A Native American Point of View

September 4, 2008
By
The Indian tribes of the New World would not have considered what was talked about in Valladolid, Spain during 1550 a debate of merit. Certainly all human beings on earth have value and are capable of living their own lives without having other people demean their very existence. The only people who questioned this assumption were arrogant thinkers like King Charles V of Spain, Juan Gines de Sepulveda and even Bartolomé de Las Casas whose own consciences could not decipher the truth about the world. The truth is obvious and speaks for itself. The only reason that these people and the whole of Europe itself believed that Native Americans did not have souls and were “natural slaves” is that they were deliberately prejudiced and benefited from enslaving the native peoples of America.

Juan Gines de Sepulveda belonged in the category of people that were completely ignorant to the lives of real tribesman and did not care to learn about them. He had said that Indians were barbaric because they have no written language and no government. In truth, the Iroquois developed one of the firsts constitutions ever made and this document set up a complex style of government where every person was valued and had a specific role to play in how the society functioned. He also stated that Native Americans were barbarians who worshiped idols. Certainly belief in anything but the God of the Bible would be called idolatry, but by looking at that judgment through any other point of view idolatry doesn’t exist.

Bartolomé de las Casas possessed some feelings of empathy for the native cause, but his arguments rely on the theories of Aristotle and the words of the Bible. None of these things meant anything to a native person. Who was Aristotle compared to the notable native philosophers, chiefs, and medicine men that taught wisdom to others for centuries? No one ever cared to see how intelligent, developed, and successful the Indians had been for centuries. What was this Bible that missionaries forced down the throats of anyone who wasn’t born a Christian? No one wanted that religion in America. Las Casas himself kept Indian slaves in America and profited greatly from them.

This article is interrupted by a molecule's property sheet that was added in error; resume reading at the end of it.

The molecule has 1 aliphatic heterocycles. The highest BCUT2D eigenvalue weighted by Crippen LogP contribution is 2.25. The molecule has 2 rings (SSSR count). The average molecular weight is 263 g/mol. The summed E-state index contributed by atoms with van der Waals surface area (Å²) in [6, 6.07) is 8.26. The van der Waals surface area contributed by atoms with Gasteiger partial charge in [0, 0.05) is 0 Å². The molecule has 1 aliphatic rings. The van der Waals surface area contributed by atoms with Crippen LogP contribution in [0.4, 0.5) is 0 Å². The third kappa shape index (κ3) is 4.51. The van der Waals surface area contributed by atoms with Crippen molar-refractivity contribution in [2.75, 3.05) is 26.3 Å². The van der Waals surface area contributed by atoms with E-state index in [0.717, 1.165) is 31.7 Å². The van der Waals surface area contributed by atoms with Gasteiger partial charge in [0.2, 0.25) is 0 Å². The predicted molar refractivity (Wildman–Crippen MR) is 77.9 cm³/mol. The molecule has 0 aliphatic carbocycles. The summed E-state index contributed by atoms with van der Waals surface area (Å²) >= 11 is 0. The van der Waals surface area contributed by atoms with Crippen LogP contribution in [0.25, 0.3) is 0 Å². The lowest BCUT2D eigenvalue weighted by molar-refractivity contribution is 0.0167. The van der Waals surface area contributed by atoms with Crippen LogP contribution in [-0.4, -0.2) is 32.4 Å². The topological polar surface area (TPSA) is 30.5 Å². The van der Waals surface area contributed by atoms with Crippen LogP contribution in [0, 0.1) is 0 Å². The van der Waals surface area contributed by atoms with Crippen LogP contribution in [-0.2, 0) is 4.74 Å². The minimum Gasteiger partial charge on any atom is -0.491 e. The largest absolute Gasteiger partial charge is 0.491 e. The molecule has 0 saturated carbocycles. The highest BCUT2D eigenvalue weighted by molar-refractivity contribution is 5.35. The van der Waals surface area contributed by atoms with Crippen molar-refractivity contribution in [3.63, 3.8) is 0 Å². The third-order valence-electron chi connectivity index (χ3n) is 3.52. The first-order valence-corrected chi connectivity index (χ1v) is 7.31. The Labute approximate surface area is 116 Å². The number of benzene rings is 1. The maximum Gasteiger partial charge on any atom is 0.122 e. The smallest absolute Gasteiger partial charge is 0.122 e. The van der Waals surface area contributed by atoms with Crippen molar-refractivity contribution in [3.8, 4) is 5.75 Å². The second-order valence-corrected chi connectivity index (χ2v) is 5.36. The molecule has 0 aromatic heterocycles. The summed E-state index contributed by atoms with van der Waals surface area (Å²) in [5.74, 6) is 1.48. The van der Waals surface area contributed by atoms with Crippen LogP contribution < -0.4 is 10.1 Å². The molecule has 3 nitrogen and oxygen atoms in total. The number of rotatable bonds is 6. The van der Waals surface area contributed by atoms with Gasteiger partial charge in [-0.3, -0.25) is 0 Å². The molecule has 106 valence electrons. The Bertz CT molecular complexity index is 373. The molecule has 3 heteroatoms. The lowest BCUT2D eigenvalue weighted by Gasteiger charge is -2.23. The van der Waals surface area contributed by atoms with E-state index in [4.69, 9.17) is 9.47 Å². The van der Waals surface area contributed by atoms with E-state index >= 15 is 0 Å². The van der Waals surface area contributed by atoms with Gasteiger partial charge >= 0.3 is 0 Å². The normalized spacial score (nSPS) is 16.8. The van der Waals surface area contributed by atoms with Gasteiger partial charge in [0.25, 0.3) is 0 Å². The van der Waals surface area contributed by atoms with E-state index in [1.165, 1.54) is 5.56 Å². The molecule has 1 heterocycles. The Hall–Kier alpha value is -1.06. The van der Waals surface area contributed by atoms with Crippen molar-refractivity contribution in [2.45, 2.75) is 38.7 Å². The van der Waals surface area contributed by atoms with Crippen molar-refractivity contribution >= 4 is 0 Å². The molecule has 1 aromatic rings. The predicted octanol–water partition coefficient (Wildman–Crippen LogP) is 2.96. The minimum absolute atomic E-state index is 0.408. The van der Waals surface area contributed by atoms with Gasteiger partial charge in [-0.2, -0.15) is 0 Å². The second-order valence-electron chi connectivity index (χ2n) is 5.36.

Europeans admired many of the things the natives invented and technologies they had developed. Bows and arrows shot by braves and squaws travelled farther, faster, and were many times more accurate than English or French guns shot by the inexperienced Europeans. The food grown in America was far superior with nutritious maize, beans, squash, clean water, fish, and meat from indigenous animals which made the Indians appear strong and healthy compared to the weak, near-death colonists. During many winters the colonists depended on the natives for help and without their aid died during the harsh winter or resorted to cannibalism, which was one of Sepulveda’s characteristics of barbarism.

None of these leaders in Spain brought natives to the debate or even attempted to see their point of view. Certainly in 1650, most of the indigenous peoples in North and South America did not know what a soul was. To them, a soul was an invention of the Holy Roman Empire, Catholic Church, and generally every person who wanted to justify using natives for free slave labor. Catholics forced their teachings on the natives and yet each tribe had its own religion, one of nature and superstition and power just like Catholicism. Las Casas proclaimed the truth that the Church had no power over anything non-believers did or practiced. References to non-believers being rightfully punished for their disbelief must be strict misinterpretations because during biblical times no one had knowledge of America or how attractive it would be for natives to be used as slave labor. No native ever met Thomas Aquinas or St. Augustine and did not recognize these people as authorities. People such as these men and the emperor Constantine as well who were mentioned by las Casas and Sepulveda began holy wars because of their refusal to submit to Catholic belief. There were Crusades and murders on such a large scale that any Indian called “heathen” would never dream of such killing.

The tribes desired their own independence and believed in rule by the consent of the governed. To them it did not make sense to arrive at some distant place across the ocean and automatically own it. Natives cared for the land and never owned a particular property indefinitely because it was shared by all humanity. European colonists would agree that native families and villages are close-knit and loving, promoting peace and community. This peace is in stark opposition to European notions of arrogance, independence, and domination. Though las Casas supposedly won the debate, it did no good for the natives he tried to protect. By promoting the idea that natives were not natural slaves, he also promoted the idea that they were owned by Spain and could be indoctrinated by Christianity. At the time, no one listened to his points of view and did what was profitable; taking natives as permanent slaves or forcing them to give up their homelands. The Amerindians were the losers in this debate.





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awesomepossum said...
Sept. 18, 2010 at 11:23 am
This is an incredible essay! Wow!
 
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